Wednesday, April 27, 2011

Harold Garfinkel (1917-2011)

As my comrade in arms over at Global Sociology reminds us, the discipline of Sociology lost a giant last week.

This is a sad day for sociology as we hear of the death of Harold Garfinkel.

I had a love/hate relationship with Harold Garfinkel’s work. Studies in Ethnomethodology had a profound influence on my sociological education, but man, was that book a pain to read, especially at a time when there was no French translation and we had to muddle through the original. And as powerful a framework to analyze social action as ethnomethodology is, I don’t think Garfinkel was much of a public sociologist. The task to publicize the approach was left to the proponents of the school of thought he originated.

I also tend to think that ethnomethodology was misunderstood even within the sociological field. It was often viewed as a variation on Goffmanian analysis, a sub-field that ignored social context and social structure. It was also seen as being on the “agency” side of the classical (and absurd) “structure / agency” divide. Actually, ethnomethodology is a lot more structuralist than one thinks. It is not an actor’s theory. But it treats structures as emergent products of actions and interaction, rather than something to be assumed.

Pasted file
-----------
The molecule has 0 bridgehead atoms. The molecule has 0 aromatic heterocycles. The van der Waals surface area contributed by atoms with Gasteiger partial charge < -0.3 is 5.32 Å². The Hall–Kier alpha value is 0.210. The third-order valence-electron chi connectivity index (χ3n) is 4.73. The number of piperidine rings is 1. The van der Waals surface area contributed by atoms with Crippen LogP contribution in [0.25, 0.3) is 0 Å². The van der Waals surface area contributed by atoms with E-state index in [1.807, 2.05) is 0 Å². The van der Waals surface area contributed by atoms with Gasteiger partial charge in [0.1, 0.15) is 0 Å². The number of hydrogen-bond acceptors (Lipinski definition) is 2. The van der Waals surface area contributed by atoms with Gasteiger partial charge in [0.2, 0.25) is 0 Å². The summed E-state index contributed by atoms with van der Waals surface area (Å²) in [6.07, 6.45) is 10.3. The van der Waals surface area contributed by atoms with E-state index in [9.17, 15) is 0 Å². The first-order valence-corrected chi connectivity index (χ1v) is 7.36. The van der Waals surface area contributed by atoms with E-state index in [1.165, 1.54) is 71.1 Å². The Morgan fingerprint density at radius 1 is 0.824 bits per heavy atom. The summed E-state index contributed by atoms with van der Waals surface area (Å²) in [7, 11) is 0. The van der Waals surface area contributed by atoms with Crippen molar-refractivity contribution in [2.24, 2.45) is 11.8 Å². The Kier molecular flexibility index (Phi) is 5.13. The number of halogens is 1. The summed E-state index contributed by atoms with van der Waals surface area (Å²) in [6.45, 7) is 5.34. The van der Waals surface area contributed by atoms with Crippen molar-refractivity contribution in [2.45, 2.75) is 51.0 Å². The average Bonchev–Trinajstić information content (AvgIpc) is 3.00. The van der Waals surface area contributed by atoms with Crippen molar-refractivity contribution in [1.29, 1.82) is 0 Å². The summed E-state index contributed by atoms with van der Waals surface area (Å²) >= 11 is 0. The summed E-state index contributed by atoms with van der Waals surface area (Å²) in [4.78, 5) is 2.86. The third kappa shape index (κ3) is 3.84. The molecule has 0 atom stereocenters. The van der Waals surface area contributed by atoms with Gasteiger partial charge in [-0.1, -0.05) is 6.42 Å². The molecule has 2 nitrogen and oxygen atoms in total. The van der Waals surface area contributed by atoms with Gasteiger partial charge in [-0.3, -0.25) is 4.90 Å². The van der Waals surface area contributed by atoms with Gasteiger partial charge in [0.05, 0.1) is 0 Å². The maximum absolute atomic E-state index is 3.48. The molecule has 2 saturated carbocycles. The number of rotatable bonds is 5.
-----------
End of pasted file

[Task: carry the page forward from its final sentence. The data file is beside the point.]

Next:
I've taught Garfinkel's "degradation ceremony" and "cashiering" as part of labeling theory and the imposition of the deviant or criminal stigma. As SocProf points out, Garfinkel's work was often interpreted in the shadow of Erving Goffman's contributions, but in my opinion his primary work in "breaking rules" of every day situations (and ethnomethodology in general) set the stage for dramaturgy, presentation of self, etc. I would also agree, Studies in Ethnomethodology was a monster to read!

But regardless, there aren't many of those 1950's-1960's symbolic-interactionist pioneers left today. Garfinkel will be remembered for many things, but for helping us make sense of our every day lives, those in and out of the discipline owe him a huge debt of gratitude.

UPDATE: Today's NYT (5/3/11) has a nice obit/tribute to Garfinkel and his work.

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